- We noted a juvenile Great Blue Heron in the waterway and observed it catching and eating a small fish. Here is our full eBird checklist.
- We were able to investigate three very interesting plants, all ferns or relatives. On the upper trail, just west of Alexander Falls, we discovered Shining Clubmoss, Huperzia lucidula. On an elevated area, just east of where the trail hits Sagamore Road, we discovered both Bronze Fern, Sceptridium dissectum obliquum and Fan Clubmoss, Diphasiastrum digitatum.
- The sap exuding from the entire lower section of the Black Cherry Tree, Prunus serotina, is called Gummosis. This sugary sap is almost entirely polysaccharides and can be caused by many different conditions such as insects, fungal infection and others. A good writeup on the subject was published by Purdue called Causes of Gummosis in Black Cherry.
- Many thanks to Frank for sharing his Flickr Album of photos with us.
Overview: Join us on the first of four hikes with Volunteer Naturalist Fred Losi to experience the seasonal variations of Sagamore Creek. We will repeat this route in three future hikes in 2020. Today’s hike will include a visit to two beautiful frozen waterfalls. Please dress appropriately for expected weather conditions.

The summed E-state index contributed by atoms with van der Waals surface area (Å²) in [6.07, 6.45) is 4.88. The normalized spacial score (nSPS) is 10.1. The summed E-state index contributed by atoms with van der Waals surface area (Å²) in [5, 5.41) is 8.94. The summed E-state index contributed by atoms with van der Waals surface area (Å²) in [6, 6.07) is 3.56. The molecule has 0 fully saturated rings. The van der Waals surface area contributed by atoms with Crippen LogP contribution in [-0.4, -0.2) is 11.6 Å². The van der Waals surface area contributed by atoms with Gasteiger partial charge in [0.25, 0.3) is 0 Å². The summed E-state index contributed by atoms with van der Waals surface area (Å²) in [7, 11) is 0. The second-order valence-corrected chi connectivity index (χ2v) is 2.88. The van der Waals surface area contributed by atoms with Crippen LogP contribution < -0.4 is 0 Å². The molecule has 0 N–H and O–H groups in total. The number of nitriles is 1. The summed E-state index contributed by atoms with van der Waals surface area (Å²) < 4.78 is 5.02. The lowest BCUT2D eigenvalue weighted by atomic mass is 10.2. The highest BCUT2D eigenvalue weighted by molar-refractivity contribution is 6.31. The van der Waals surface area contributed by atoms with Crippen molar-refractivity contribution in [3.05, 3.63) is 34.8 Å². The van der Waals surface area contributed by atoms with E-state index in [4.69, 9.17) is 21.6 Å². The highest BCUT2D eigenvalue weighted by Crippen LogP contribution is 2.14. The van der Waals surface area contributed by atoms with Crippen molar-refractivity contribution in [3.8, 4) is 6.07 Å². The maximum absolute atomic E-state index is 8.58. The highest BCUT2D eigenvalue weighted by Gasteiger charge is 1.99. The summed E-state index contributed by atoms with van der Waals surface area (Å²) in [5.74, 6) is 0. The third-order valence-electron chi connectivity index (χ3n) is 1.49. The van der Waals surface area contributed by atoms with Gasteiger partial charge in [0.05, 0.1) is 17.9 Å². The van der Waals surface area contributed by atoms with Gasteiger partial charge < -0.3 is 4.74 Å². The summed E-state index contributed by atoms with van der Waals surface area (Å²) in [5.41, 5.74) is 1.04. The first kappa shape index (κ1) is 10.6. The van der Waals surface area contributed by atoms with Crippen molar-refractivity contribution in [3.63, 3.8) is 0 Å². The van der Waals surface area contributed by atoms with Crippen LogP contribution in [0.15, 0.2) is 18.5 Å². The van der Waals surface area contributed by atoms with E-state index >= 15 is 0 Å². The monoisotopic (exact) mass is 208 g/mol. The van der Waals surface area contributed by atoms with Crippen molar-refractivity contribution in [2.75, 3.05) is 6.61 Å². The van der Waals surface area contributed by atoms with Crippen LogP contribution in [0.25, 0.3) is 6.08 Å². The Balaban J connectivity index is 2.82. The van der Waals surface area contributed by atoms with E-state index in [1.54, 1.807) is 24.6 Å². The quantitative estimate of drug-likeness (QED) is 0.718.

Yesterday, we had a great ‘Winter Season’ experience, exploring the area around Sagamore Creek. Although expected seasonally cold temperatures weren't present to freeze the waterfalls, the area was still quite beautiful. We enjoyed the day very much and look forward to the April Woodlands of Bedford, when we will return to see the same area during the Spring Season. Below are a few items of interest.
These blog entries will be related to my interest in nature.